The task of the apostles is the same for all of us: to grow in humility and to be apostles to our world, to teach the world about Jesus, beginning within our own families. The family is the primary school in which saints are formed. Jesus, himself, was part of a family with Joseph and Mary and shows us the importance of the family in our world. Jesus was obedient to his parents and grew in wisdom in his humanity (Luke 2:51-52). God created families to be a reflection of the communion of life and love that exists in the Holy Trinity, between the Father, Son, and Holy Spirit. The union between husband and wife allows them to participate in God’s creative act and from their love comes forth children. The family that is formed is more than just simply having more children, St. John Paul II reminds us that families are “enlarged and enriched by all those fruits of moral, spiritual and supernatural life which the father and mother are called to hand on to their children, and through the children to the Church and the world” (Familiaris Consortio, 28). Parents, by revealing and showing their children how to live a life a faith, will impact the whole world through their children as they go out into the world to do the same. This affirms the supreme importance of the family unit in our world today, a unit that has been attacked and degraded by divorce and so-called “gay marriage” in our secular world. The family unit, with a father and a mother, is to be the “domestic church” (Lumen Gentium, 11) where the children meet Christ, grow in virtue, and are prepared for the vocation God calls them to. Parents, then, are the primary teachers of the faith to their children, even if the children attend a Catholic school like our very own St. Vincent de Paul School; parents are still the primary teachers of the faith. In the family, children learn about the love of God, his generosity, goodness and mercy in and through the examples of their own parents. This also means that it is the parents’ responsibility to teach their children about the sacraments as they prepare for them. Again, just because a child goes to Catholic school does not mean that his or her parents are “off the hook” so to speak, but parents must be active in the education of their children along with the Catholic school education. This also means that we, as the adults in the parish, must know our faith well. We must know who God is and encounter Him daily through prayer and the sacraments to be able to teach others, especially the children, how to know and love God. For how can we expect the children to understand God when we don’t? How can we expect the children to live the Catholic faith after they leave home for college if we, as the adults, don’t practice and live our faith? Our homes must be the domestic church where God is not just in the spare room, hidden away, but where He is active in every part of our lives where everyone, parents and children both, continue to learn and deepen their faith. That is our challenge in this increasingly secular world: to be the witness to the immense power of the love of God in and through our families. As you may recall from the homily last week, the Archdiocese of Denver is re-ordering the Sacraments of Initiation to their original order. This means that all children will receive baptism, then confirmation, then first Holy Communion, in that order, just like it was for most of the history of the Catholic Church until recently in the early 20th century. With this new system in the Archdiocese, Confirmation and first Holy Communion will be given in the third grade. The Archdiocese of Denver will take five years to make this transition, using a step-down process that will result in all children receiving Confirmation and First Eucharist in the third grade by the year 2020. The big question that many will have in this move is whether third graders are old enough to receive confirmation and the answer is “Yes! Of course!” Confirmation was never meant to be a sacrament given only if you knew “enough” but is a sacrament given freely by God to give us the gifts of the Holy Spirit to live our lives more easily in union with Him. Age is not actually a factor like many think it is. Additionally, a child in the third grade would be adequately prepared to receive Confirmation because his or her parents, as primary teachers of the faith, would help prepare their children for the reception of the sacrament. Receiving Confirmation earlier will give the grace of the Sacrament to these children earlier, helping them to live more faithfully, especially in the tough years of junior high and high school.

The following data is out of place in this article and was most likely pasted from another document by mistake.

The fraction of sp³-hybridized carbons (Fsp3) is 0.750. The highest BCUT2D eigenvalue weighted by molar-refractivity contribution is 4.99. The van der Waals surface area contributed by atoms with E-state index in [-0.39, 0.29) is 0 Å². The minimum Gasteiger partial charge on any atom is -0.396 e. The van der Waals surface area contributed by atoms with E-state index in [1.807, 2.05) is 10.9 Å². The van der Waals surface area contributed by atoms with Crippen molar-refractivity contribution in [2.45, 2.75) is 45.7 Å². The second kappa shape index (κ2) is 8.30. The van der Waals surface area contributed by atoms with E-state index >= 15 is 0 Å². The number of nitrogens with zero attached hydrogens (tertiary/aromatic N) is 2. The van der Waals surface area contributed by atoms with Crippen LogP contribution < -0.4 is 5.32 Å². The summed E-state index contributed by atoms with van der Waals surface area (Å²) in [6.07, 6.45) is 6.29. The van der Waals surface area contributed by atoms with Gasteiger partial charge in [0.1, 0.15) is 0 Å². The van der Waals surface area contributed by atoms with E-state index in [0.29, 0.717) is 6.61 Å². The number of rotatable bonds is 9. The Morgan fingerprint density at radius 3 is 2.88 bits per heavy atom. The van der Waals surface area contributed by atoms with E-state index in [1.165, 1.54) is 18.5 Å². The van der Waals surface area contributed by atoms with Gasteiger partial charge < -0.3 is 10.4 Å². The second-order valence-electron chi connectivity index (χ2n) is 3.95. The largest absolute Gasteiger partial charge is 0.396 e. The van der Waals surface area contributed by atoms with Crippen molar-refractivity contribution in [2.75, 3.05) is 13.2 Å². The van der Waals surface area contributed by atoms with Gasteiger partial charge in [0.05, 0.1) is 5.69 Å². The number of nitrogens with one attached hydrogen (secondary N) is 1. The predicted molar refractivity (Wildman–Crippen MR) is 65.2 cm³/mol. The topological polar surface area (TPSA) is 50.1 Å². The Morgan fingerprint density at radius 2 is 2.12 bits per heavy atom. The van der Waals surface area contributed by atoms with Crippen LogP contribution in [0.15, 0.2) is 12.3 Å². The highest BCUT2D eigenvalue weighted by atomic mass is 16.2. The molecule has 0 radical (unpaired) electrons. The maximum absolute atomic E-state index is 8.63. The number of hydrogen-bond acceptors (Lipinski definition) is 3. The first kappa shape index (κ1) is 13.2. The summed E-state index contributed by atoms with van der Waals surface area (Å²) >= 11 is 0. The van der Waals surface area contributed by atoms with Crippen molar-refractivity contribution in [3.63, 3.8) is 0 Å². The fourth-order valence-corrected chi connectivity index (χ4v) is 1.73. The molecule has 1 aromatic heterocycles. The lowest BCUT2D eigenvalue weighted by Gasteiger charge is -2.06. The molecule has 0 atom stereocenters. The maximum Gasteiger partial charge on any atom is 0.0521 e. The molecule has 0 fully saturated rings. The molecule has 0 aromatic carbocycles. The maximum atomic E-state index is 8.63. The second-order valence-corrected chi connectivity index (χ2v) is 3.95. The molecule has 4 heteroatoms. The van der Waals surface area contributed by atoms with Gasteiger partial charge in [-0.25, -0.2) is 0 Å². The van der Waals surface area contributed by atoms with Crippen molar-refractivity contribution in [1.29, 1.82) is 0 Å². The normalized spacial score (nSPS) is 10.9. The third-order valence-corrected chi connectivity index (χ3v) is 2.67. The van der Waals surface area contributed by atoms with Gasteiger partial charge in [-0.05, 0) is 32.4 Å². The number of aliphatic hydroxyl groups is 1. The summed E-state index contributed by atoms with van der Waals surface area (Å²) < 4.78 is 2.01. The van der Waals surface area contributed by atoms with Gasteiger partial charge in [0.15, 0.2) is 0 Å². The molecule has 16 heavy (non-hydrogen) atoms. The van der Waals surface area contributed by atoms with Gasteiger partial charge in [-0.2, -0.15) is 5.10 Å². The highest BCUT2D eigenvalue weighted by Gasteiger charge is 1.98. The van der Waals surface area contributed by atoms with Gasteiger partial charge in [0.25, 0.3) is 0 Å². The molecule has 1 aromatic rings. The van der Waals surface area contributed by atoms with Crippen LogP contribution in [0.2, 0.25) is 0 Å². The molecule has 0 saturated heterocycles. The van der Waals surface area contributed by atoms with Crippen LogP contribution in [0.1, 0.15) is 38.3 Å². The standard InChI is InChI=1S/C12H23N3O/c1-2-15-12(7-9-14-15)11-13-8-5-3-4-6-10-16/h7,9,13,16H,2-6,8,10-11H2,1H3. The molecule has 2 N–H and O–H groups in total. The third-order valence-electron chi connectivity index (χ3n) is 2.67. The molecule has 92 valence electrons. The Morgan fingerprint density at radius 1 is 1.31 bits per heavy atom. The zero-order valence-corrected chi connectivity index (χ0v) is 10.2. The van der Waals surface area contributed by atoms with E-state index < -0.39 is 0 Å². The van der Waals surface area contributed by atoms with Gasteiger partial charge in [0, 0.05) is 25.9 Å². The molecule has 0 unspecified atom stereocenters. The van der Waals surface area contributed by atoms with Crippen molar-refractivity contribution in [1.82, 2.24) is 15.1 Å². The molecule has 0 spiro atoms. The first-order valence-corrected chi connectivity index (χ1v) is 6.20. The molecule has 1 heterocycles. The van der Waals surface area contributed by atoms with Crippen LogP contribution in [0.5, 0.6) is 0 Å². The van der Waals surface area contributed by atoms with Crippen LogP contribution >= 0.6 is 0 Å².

So whether you pull out the Baltimore Catechism like my parents did or not, I strongly encourage you to step up and be the first teachers of your children about God. Teach your children about the love of God by talking with them and teaching them, but also by your own example of prayer and self-sacrifice. Also teach them about the sacraments that they are preparing to receive so that they receive them with an open heart. And lastly, don’t forget to pray with and for them. I ask that you join the Archbishop and the entire Archdiocese of Denver to pray daily for the outpouring of the Holy Spirit’s gifts of knowledge, wisdom, understanding, counsel, fortitude, piety, and “fear of the Lord” upon all of us.